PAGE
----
Filling The Well: A Riff On Leadership

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Can we talk about self love for a moment? And no, I’m not referring to the self love that requires five minutes alone and a visual aid. What I mean is the action we take to consciously care for and prepare ourselves to move forward in the world. It’s how we “fill the well.”

I’ve been labeled an introvert and while I don’t think that any one label defines a person, I agree that conceptually, I’m introvert. I derive my energy by being alone. I enjoy socializing and game nights and group activities and the feeling of connectedness I get from those activities. Then I want to be by myself and to be quiet. It is my way to recharge and to revitalize. It’s how I refill my well.

Recently I found myself feeling angry and stressed all the time, even about seemingly unimportant things. It dawned on me that it had been a long while since I’d given myself a time out. Nothing in my life was dramatically different. There were no exceptional events happening, but I wasn’t functioning at my highest level, not even close. The five thousand balls I have juggled for years threatened to rain down on my head. So, I made a conscious decision to fill my own well. I booked a local ocean-front hotel for two solitary nights, smack in the middle of the week. I brought food to stock the mini-fridge, enough reading material to last weeks and my flip flops.

Of course, the timing was terrible, but it was always going to be terrible because life wasn’t going to stop without me. My husband, my daughter and my business all needed my attention and still, I took the exit anyway and it was glorious. I had time to walk along the water. I made the opportunity to read and to sit and watch the whole of the sunset as it happened. I reached a silent truce with a cranky dock cat whose territory I kept unintentionally invading. I chatted with strangers around a gorgeous fire and left when I felt like leaving. I was inspired. I breathed, I slept and watched bad tv, and I filled my well.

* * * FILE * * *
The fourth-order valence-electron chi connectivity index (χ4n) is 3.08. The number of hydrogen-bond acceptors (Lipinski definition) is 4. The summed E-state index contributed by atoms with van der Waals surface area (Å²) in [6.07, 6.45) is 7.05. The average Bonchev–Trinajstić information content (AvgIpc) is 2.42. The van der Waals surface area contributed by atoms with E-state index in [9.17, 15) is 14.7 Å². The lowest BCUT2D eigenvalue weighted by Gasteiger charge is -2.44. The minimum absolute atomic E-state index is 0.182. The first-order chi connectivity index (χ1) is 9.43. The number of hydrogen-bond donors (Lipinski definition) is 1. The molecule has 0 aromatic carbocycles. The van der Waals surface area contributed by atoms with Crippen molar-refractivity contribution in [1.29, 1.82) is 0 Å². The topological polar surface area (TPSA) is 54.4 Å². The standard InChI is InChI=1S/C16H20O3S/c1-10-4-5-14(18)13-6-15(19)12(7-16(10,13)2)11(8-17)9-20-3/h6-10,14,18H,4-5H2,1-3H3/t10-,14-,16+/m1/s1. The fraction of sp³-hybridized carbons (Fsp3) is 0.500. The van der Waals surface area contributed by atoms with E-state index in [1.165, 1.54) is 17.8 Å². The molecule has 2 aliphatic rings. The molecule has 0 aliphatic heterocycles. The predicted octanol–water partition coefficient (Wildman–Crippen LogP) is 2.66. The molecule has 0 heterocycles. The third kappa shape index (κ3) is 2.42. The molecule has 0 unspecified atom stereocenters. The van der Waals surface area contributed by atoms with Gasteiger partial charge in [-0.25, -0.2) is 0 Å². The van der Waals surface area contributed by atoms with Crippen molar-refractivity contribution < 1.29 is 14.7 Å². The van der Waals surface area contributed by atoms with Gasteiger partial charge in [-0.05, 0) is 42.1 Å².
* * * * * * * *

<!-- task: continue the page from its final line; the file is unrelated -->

As I drove home, I had a clearer picture of how I was going to deal with several issues I had been contemplating for weeks. I had new ideas. I felt peaceful and happy to return to my life. I feel like I can juggle again. I empowered myself by knowing who I am.

If this sounds selfish, perhaps it is, but consider this: on an airplane, you’re told to put the oxygen mask on yourself first and then help another person. In order to be my best self, I had to help myself. I needed to be alone, quiet and contemplative. It’s what I require, but I know it’s not what everyone requires. Some people recharge by being with crowds of people, by constantly interacting with others and receiving that energy. Those people thrive on sound and movement. I know this because I married that person, but I am not that person.

If you can understand who you are, how you derive your energy and what you need to fill your own well, then you can empower others do the same. Leaders must lead by example. Understanding how you function and become your best self is, I believe, part of setting a great example.

LB Adams is the Founder/CEO of Practical Dramatics headquartered in Charleston, SC. Her company utilizes theatre strategies to help humans grow greater, more profitable conversations with other humans.